Moving from Media Temple to Flywheel — Plus a Quick Speed Comparison!

Managed WordPress hosting seems to be an increasingly competitive arena these days — which, from a customer’s point of view, is a great thing. There’s the ever-popular and altogether awesome WPEngine (a very well-established WordPress-specific hosting provider offering a wide range of hosting packages for a diverse spectrum of different clients), Pagely (a company targeting mainly larger, enterprise-size clients), Kinsta (very much the new-kids on the block — and again, seemingly targeting mainly enterprise-level clients), SiteGround (an excellent hosting provider with a broad menu of extremely-affordable managed WordPress plans for smaller sites) and one other I’ve had my eye on for a while now: Flywheel.

As mentioned in a previously published post, Flywheel is setting themselves apart from the crowd by primarily aiming its services at designers, agencies and creatives — offering a number of exciting new services that can’t (to my knowledge) be found elsewhere. We’re talking services like free demo sites, client-billing transfer and a re-imagined sftp system specifically made to simplify the workflows of web designers and developers. Additionally, Flywheel also serves up an incredibly easy-to-use — and absolutely stunning — hosting dashboard (here’s a screenshot), free site migrations and a whole host of other key benefits that every managed WordPress hosting service should ideally (in our opinion) be offering — including built-in CDN integration!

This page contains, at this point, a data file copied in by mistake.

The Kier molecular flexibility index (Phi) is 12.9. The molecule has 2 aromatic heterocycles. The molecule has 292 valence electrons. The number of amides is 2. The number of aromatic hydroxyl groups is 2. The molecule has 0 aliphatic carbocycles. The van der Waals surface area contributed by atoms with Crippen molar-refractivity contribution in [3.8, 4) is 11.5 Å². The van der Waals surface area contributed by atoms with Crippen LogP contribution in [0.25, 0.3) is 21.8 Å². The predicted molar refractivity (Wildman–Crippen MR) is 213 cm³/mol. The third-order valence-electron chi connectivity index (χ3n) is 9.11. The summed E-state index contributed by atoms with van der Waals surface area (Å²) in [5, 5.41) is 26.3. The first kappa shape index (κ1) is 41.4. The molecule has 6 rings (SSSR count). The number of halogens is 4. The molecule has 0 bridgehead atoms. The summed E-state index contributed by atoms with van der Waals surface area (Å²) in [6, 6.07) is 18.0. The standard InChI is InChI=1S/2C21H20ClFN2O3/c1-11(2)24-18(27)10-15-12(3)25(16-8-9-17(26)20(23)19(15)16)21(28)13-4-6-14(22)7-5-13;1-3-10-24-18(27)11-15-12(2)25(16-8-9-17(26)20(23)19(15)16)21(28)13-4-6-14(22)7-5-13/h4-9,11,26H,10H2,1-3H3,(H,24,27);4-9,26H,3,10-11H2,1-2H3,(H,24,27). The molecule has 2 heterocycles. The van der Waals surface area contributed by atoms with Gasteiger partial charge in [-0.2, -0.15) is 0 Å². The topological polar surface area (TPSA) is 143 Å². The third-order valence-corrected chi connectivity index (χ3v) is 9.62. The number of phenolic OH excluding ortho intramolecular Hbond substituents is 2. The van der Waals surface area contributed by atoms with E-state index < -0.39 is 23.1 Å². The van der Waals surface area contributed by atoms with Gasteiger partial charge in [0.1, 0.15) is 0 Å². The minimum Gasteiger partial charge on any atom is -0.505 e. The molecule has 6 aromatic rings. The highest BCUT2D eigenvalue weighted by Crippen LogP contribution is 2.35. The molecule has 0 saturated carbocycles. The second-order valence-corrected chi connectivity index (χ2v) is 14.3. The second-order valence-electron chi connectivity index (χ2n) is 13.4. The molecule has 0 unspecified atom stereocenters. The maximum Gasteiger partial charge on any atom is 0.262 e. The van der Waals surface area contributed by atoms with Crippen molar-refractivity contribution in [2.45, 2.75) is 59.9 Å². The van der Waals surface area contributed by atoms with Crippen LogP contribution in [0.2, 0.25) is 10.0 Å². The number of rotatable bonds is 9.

From Media Temple to Flywheel

For the first year or so of its existence, WinningWP was hosted by DreamHost. We then switched to Media Temple’s then-new premium WordPress hosting back in May 2014 in order to take advantage of the numerous benefits of using a WordPress-optimized server and a fully-managed hosting setup. However, we’ve recently begun struggling with occasional poor server-response times — reportedly due to a number of system-wide performance instabilities — and the inability to whitelist certain IP addresses we need to in order to both properly integrate the site with MaxCDN and monitor uptime with Pingdom.

Combining these particular issues with the temptation of checking out an extremely promising new host with whom we’ve yet to have any really meaningful experience (and more than a little spurred on by a keen interest in trying out all things new and WordPress-related) and we figured now’s about as good a time as any to give Flywheel a try.

Comparing Speeds

There is, of course, a lot more to choosing a hosting company than simply the speed of its servers and if you’re trying to decide between the two above-mentioned services, I cannot encourage you enough to have a really good read of what each one has to offer. There are a number of considerable differences between the two that could easily swing your decision one way or the other — however, speed is something that’s not only incredibly important but also relatively easy to both measure and compare.

To get a feel for which is the faster service, let’s take a look at the speed of WinningWP on Media Temple and then compare this to the speed of exactly same site (with no changes between the two instances) hosted on Flywheel*.